Contaminant Level (MCL)
DEHP [Di(2-ethylhexyl) phthalate] is used primarily as a plasticizer in many products, including polyvinyl chloride (PVC), rubber, cellulose and styrene. It's often used as a plasticizer in food packaging, and has been found readily in milks and cheeses. Another study reported by the World Health Organization identified the compound in tempura (frying) powder, instant cream soup, fried potato cake, and orange juice.
DEHP most often arrives in drinking water through discharge from rubber and chemical factories.
The International Agency for Research on Cancer has concluded that DEHP is “not classifiable as to its carcinogenicity to humans.” The EPA lists cancer, liver, and reproductive problems as concerns:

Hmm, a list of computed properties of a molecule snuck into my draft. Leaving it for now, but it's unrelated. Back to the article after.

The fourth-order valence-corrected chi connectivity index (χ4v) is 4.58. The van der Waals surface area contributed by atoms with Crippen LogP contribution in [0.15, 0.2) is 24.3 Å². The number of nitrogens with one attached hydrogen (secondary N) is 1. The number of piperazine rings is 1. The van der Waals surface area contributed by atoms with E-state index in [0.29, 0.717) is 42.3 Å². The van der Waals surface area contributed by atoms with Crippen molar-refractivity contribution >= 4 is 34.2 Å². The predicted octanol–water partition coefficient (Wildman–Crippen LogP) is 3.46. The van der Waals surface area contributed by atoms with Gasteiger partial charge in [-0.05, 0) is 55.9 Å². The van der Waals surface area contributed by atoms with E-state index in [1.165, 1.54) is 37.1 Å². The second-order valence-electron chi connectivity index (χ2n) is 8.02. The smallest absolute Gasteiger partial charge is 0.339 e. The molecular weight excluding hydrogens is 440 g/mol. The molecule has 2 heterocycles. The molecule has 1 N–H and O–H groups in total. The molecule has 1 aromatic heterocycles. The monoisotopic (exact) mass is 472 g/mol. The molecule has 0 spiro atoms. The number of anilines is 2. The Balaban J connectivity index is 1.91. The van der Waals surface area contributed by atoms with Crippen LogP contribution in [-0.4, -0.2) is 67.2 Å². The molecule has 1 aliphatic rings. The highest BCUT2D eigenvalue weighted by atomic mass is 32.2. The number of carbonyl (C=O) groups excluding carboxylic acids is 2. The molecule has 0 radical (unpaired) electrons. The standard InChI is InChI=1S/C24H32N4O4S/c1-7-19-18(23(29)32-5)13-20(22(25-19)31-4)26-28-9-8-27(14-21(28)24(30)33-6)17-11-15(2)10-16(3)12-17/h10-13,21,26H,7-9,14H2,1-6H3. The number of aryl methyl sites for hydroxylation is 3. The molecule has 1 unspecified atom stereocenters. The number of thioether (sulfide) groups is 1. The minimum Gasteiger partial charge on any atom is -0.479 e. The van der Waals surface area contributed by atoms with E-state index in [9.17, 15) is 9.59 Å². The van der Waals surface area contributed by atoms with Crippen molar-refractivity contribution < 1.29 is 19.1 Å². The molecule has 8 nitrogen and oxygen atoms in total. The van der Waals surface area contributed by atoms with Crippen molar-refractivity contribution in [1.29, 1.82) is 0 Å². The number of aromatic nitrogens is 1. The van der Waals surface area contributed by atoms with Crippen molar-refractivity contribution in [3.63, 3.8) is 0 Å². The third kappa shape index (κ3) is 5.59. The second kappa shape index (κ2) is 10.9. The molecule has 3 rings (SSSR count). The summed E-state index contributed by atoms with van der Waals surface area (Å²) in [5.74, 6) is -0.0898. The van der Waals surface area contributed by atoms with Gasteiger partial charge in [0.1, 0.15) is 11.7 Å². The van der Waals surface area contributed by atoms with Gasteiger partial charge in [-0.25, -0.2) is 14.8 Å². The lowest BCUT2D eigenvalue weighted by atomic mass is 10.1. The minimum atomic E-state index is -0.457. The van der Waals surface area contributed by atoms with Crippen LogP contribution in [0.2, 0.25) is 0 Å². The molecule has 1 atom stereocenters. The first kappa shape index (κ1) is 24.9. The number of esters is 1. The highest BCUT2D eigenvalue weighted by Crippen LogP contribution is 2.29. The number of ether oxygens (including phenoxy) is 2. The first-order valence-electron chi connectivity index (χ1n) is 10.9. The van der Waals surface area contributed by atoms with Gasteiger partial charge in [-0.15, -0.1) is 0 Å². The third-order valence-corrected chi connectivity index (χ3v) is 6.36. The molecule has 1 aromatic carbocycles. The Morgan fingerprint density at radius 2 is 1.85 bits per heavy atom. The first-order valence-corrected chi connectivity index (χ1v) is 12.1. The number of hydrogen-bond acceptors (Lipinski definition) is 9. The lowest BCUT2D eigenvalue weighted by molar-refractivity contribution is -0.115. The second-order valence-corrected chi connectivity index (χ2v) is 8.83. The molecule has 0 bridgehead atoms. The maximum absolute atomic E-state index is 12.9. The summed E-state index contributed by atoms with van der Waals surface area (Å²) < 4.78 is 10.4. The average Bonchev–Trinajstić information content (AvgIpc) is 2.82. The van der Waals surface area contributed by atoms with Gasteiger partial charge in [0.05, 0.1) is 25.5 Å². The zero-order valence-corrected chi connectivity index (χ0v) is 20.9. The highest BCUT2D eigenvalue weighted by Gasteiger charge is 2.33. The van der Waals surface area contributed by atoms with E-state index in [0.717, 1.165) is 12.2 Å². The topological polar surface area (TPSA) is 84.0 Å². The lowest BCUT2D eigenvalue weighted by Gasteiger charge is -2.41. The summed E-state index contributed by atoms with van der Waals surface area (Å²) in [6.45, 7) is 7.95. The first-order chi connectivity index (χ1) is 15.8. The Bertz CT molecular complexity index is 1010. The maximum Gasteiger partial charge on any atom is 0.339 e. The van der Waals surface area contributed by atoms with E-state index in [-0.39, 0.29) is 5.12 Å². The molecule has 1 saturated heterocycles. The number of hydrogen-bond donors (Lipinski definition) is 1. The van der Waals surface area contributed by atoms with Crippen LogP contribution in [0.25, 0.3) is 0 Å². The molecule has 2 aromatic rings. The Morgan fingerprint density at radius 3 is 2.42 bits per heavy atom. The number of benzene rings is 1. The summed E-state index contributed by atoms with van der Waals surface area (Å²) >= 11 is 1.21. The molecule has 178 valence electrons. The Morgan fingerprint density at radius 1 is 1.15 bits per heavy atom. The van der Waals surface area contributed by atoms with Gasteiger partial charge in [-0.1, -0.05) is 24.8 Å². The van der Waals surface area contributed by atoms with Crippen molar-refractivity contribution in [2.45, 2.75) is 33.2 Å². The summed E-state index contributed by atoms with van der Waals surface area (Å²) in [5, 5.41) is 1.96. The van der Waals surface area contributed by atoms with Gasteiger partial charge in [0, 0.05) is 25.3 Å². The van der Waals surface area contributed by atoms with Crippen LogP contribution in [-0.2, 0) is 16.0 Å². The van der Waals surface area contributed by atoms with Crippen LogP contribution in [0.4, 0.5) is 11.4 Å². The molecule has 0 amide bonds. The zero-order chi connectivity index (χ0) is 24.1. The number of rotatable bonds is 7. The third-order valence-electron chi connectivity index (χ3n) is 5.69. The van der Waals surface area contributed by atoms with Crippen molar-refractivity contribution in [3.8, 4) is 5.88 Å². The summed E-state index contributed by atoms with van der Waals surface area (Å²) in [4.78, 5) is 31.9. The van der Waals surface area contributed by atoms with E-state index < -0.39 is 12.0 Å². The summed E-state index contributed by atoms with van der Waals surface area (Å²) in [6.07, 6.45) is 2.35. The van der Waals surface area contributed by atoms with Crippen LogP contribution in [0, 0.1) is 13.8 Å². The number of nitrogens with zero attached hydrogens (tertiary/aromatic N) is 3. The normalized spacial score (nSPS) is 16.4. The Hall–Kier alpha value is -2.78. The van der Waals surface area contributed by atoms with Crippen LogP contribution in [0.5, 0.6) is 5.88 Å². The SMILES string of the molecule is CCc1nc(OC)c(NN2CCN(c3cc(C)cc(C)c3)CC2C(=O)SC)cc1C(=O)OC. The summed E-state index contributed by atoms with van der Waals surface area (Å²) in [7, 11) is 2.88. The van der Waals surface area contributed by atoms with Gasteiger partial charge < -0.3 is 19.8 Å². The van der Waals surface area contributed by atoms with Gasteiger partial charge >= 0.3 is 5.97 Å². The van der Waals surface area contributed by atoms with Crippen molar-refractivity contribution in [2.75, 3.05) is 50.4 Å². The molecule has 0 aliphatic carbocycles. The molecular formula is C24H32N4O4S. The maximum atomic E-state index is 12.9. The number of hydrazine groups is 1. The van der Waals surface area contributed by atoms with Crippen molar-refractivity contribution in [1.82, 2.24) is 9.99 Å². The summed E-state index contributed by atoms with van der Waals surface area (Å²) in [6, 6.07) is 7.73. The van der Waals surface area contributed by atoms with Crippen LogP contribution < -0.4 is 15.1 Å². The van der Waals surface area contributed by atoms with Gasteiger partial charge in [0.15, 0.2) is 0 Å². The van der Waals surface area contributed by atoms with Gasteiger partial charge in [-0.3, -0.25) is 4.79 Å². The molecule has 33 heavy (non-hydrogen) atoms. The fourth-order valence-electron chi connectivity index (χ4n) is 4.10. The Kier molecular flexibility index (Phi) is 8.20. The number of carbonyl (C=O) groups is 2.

Some people who drink water containing di(2-ethylhexyl) phthalate in excess of the maximum contaminant level [0.006 milligrams per Liter (mg/L)] over many years may have problems with their liver, or could experience reproductive difficulties and may have an increased risk of getting cancer.
The EPA recommends granular activated carbon (GAC) for the treatment of DEHP.
Sources: EPA, WHO, IARC, Photo: WikiMedia, author: ChildofMidnight
(whole house & well units)